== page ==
At any rate, I'm astonished at the thought of a dongle actually protecting the user instead of the company.
  • Re:Finally.. (Score:2, Interesting)

    by Atheose (932144) on Tuesday January 16, 2007 @11:13AM (#17628764)
    Starcraft is the one game that I still play a few times a month, even after it's been out this long. Considering I paid ~$80 for over 9 years of entertainment, I would say it's the greatest game I've ever bought.
  • by Nazlfrag (1035012) on Tuesday January 16, 2007 @11:14AM (#17628768) Journal
    Yep, they certainly can suck you in. I still play FFXI and others in small doses, though I kicked the habit for months first. I was taking these games FAR too seriously. Sucks all the fun out of it really, like alcohol addiction.
  • by Mr.Scamp (974300) on Tuesday January 16, 2007 @11:14AM (#17628784)
    And yet you have carefully stored the disks. Rather like an alcoholic saying he's sober because he moved the liquor into a back closet.
  • diablo 3 ! (Score:1, Interesting)

    by polar red (215081) on Tuesday January 16, 2007 @11:20AM (#17628894)
    how much longer ????
  • by airhed13 (732958) on Tuesday January 16, 2007 @11:24AM (#17628958)
    I wouldn't be too concerned about that. That's the spindle that has Master of Orion 3, Heroes of Might and Magic 4, and the original (unpatched) Black & White. It's my object lesson spindle, and I use it to remind myself of some of the difficult lessons that I've learned over the years.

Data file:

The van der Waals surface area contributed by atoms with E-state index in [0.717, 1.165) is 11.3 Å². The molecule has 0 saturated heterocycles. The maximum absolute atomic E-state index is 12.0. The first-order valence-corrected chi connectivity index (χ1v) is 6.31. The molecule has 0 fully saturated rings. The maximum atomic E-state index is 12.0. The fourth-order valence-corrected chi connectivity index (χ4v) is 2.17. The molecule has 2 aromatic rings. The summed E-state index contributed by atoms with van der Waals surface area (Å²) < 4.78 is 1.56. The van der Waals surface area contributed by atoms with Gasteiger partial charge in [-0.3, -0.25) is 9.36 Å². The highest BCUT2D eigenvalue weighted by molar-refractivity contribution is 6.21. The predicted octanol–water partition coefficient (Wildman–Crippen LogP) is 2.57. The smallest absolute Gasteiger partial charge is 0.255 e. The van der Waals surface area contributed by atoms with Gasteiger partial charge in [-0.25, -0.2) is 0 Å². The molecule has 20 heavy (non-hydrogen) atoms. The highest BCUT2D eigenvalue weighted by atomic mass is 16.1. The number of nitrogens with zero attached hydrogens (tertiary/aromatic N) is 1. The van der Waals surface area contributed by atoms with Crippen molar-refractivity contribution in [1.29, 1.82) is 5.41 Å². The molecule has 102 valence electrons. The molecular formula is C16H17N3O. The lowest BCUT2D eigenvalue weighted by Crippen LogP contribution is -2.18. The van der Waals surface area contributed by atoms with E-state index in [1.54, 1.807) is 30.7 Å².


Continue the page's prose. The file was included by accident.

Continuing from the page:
• by spoonboy42 (146048) on Tuesday January 16, 2007 @11:55AM (#17629440)

    I preordered my copy of the Burning Crusade, and showed up at the store at about 10:30 (I was the 5th person there). I spoke to the fine people of Taverncast [], chatted with other gamers about raid strategies, and shuffled around as we formed Alliance and Horde cliques (not really on that last one). After I got my copy at 12:01 (it payed to show up early. There were about ~200 people behind me in line) I rushed home and installed.

    I must say, the process was amazingly smooth. I had no delay upgrading my account, and although the client required a patch out of the box, the patch files were already downloaded. Last weekend, my guild transferred over to the new Sisters of Elune server, and it's held up incredibly well. I played from midnight to 6 AM, and there were no crashes or lag spikes.